MAS 961 / API-309
Due April 12 (in class)
Instructor: César A. Hidalgo
75 points + (10 bonus )in total (-10 points for each day after the due date)
1) In class we saw a paper on Link Prediction in which David Liben-Nowell and
Jon Kleinberg used different metrics to predict the likelihood that a link will be formed in the future (The paper is also available for download as a class reading). Take the sample network of HW1 Q3 and use it to find the 5 links more likely to appear using. a) Graph distance (7 points) b) Common neighbors (8 points)
(25 points + 10 Bonus Points)
In (Proc Natl Acad Sci U S A. 2006 June 6; 103(23): 8577–8582) Mark Newman defines the modularity of a network divided into two components as (see paper for specification on notation):
We will now get a better intuition on what this and: a) Find the link with the maximum betweenness centrality (1 point) b) Remove this link, identify two groups and calculate the modularity of this partition (8 points) c) Now, consider the original network from the figure and the groups identified in b. Add a link between nodes E and H and recalculate modularity Q . Did the modularity Q go up or down? Why? (8 points) d) Consider the original network from the figure and the groups identified in b. Now add a link between nodes F and A and recalculate modularity Q. Did Q go up or down? Why? (8 points)
BONUS (10 points) (can be used to make up points from other homework):
Find the eigenvector associated with the maximum eigenvalue of the modularity matrix. Use this to find the vector s that maximizes modularity.
Social networks matter because they define the reference group to which we measure up to. This makes correlations between the structure of the network and the properties of the individuals that make up the network relevant. a) Consider that each node i has a property V i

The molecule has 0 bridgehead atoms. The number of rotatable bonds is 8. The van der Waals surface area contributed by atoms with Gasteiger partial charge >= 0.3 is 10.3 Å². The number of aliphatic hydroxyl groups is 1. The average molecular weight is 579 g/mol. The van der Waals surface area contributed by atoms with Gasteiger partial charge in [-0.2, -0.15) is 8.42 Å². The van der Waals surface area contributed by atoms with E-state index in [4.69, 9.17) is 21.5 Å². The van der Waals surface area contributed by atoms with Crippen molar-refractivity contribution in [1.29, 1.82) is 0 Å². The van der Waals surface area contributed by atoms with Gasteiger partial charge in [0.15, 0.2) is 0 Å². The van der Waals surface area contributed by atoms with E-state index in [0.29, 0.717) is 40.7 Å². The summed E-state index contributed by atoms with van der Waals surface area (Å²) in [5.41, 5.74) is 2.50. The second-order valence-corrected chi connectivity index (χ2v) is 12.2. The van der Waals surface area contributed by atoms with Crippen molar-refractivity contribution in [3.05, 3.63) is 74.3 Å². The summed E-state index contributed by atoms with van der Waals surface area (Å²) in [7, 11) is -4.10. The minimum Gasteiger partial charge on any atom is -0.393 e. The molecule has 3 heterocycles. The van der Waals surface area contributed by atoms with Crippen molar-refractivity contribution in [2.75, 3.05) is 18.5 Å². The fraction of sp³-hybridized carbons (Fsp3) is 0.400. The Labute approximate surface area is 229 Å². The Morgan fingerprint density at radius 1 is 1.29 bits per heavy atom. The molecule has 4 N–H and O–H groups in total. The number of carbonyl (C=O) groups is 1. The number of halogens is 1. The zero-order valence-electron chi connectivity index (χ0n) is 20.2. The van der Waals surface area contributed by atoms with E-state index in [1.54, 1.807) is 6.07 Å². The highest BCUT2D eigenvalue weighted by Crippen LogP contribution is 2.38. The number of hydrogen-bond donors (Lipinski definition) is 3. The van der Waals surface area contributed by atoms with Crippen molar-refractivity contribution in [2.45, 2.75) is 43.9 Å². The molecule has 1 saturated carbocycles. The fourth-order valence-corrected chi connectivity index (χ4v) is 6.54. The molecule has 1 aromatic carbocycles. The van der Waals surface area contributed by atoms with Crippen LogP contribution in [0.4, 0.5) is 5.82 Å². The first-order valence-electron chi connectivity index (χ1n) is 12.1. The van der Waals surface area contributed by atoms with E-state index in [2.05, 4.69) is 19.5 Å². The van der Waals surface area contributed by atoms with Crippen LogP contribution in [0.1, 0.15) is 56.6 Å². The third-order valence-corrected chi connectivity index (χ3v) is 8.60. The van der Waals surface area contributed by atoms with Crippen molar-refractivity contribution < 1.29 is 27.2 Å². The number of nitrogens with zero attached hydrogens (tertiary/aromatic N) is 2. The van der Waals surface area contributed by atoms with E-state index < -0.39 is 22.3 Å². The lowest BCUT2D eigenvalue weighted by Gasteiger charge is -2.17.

, which you can think of as its height, weight, income, etc. Consider also that the network can be described by an adjacency matrix A ij
whose elements are equal to 1 if i and j are connected and 0 otherwise. a.1) Write an expression for the average value of V for a node's neighbors. We will call this the local average . (4 points) a.2) Write an expression for the perceived average as the mean local average of all nodes in the network. (4 points) b) Consider the network in the picture below and the following distribution of V values
NAME VALUE (V)
2 b.1) Calculate the average value of V (1 point) (we will call this the Global Average) b.2) Calculate the local average of V for each node (8 points) b.3) Assume a world in which people tend to adjust to the average of their peer group.
For whom does it make a difference to consider the global average, versus the local average? b.4) Calculate the perceived average of the system (2 point) b.5) Find an allocation of values to nodes such that the perceived average is maximum.
(8 points) b.6) Find an allocation of values to nodes such that the perceived average is minimum (8 points)
MIT OpenCourseWare http://ocw.mit.edu
MAS.961 Networks, Complexity and Its Applications